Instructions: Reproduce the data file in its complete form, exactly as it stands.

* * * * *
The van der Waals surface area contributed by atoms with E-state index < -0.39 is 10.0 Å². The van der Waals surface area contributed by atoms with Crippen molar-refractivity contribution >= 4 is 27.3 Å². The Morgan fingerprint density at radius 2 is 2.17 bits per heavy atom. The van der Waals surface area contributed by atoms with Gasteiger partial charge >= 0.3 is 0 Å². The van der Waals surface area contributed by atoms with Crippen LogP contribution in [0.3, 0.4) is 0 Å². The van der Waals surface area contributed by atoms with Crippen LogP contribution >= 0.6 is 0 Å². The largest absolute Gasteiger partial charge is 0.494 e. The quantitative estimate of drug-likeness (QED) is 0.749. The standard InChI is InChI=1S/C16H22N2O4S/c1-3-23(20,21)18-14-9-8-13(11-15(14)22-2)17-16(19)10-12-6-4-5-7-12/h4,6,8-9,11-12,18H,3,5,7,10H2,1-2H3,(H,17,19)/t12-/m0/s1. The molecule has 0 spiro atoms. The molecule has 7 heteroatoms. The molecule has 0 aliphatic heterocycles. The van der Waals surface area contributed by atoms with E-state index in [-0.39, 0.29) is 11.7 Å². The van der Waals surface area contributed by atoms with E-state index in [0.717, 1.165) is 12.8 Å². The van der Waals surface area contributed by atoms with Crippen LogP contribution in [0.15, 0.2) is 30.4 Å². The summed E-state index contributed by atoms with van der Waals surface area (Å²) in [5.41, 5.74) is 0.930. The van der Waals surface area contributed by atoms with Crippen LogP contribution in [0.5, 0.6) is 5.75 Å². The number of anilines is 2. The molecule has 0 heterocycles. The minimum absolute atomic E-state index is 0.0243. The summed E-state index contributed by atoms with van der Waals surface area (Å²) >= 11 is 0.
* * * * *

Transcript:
The van der Waals surface area contributed by atoms with E-state index < -0.39 is 10.0 Å². The van der Waals surface area contributed by atoms with Crippen molar-refractivity contribution >= 4 is 27.3 Å². The Morgan fingerprint density at radius 2 is 2.17 bits per heavy atom. The van der Waals surface area contributed by atoms with Gasteiger partial charge >= 0.3 is 0 Å². The van der Waals surface area contributed by atoms with Crippen LogP contribution in [0.3, 0.4) is 0 Å². The van der Waals surface area contributed by atoms with Crippen LogP contribution >= 0.6 is 0 Å². The largest absolute Gasteiger partial charge is 0.494 e. The quantitative estimate of drug-likeness (QED) is 0.749. The standard InChI is InChI=1S/C16H22N2O4S/c1-3-23(20,21)18-14-9-8-13(11-15(14)22-2)17-16(19)10-12-6-4-5-7-12/h4,6,8-9,11-12,18H,3,5,7,10H2,1-2H3,(H,17,19)/t12-/m0/s1. The molecule has 0 spiro atoms. The molecule has 7 heteroatoms. The molecule has 0 aliphatic heterocycles. The van der Waals surface area contributed by atoms with E-state index in [-0.39, 0.29) is 11.7 Å². The van der Waals surface area contributed by atoms with E-state index in [0.717, 1.165) is 12.8 Å². The van der Waals surface area contributed by atoms with Crippen LogP contribution in [0.15, 0.2) is 30.4 Å². The summed E-state index contributed by atoms with van der Waals surface area (Å²) in [5.41, 5.74) is 0.930. The van der Waals surface area contributed by atoms with Crippen LogP contribution in [0.5, 0.6) is 5.75 Å². The number of anilines is 2. The molecule has 0 heterocycles. The minimum absolute atomic E-state index is 0.0243. The summed E-state index contributed by atoms with van der Waals surface area (Å²) >= 11 is 0.